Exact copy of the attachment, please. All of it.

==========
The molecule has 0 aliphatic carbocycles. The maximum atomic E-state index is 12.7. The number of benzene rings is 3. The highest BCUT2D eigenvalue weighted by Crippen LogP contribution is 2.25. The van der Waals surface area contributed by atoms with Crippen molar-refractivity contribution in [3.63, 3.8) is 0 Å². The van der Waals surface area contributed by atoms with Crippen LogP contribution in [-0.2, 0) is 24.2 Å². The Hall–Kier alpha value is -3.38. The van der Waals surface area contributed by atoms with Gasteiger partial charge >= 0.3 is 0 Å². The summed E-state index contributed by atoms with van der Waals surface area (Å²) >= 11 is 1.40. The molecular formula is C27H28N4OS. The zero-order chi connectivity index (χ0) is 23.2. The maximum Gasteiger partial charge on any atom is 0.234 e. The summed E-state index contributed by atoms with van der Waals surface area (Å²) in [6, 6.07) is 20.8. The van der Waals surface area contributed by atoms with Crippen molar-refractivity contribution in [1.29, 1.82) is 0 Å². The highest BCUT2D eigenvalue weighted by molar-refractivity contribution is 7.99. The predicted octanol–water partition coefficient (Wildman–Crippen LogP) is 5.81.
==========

The molecule has 0 aliphatic carbocycles. The maximum atomic E-state index is 12.7. The number of benzene rings is 3. The highest BCUT2D eigenvalue weighted by Crippen LogP contribution is 2.25. The van der Waals surface area contributed by atoms with Crippen molar-refractivity contribution in [3.63, 3.8) is 0 Å². The van der Waals surface area contributed by atoms with Crippen LogP contribution in [-0.2, 0) is 24.2 Å². The Hall–Kier alpha value is -3.38. The van der Waals surface area contributed by atoms with Gasteiger partial charge >= 0.3 is 0 Å². The summed E-state index contributed by atoms with van der Waals surface area (Å²) >= 11 is 1.40. The molecular formula is C27H28N4OS. The zero-order chi connectivity index (χ0) is 23.2. The maximum Gasteiger partial charge on any atom is 0.234 e. The summed E-state index contributed by atoms with van der Waals surface area (Å²) in [6, 6.07) is 20.8. The van der Waals surface area contributed by atoms with Crippen molar-refractivity contribution in [1.29, 1.82) is 0 Å². The highest BCUT2D eigenvalue weighted by molar-refractivity contribution is 7.99. The predicted octanol–water partition coefficient (Wildman–Crippen LogP) is 5.81.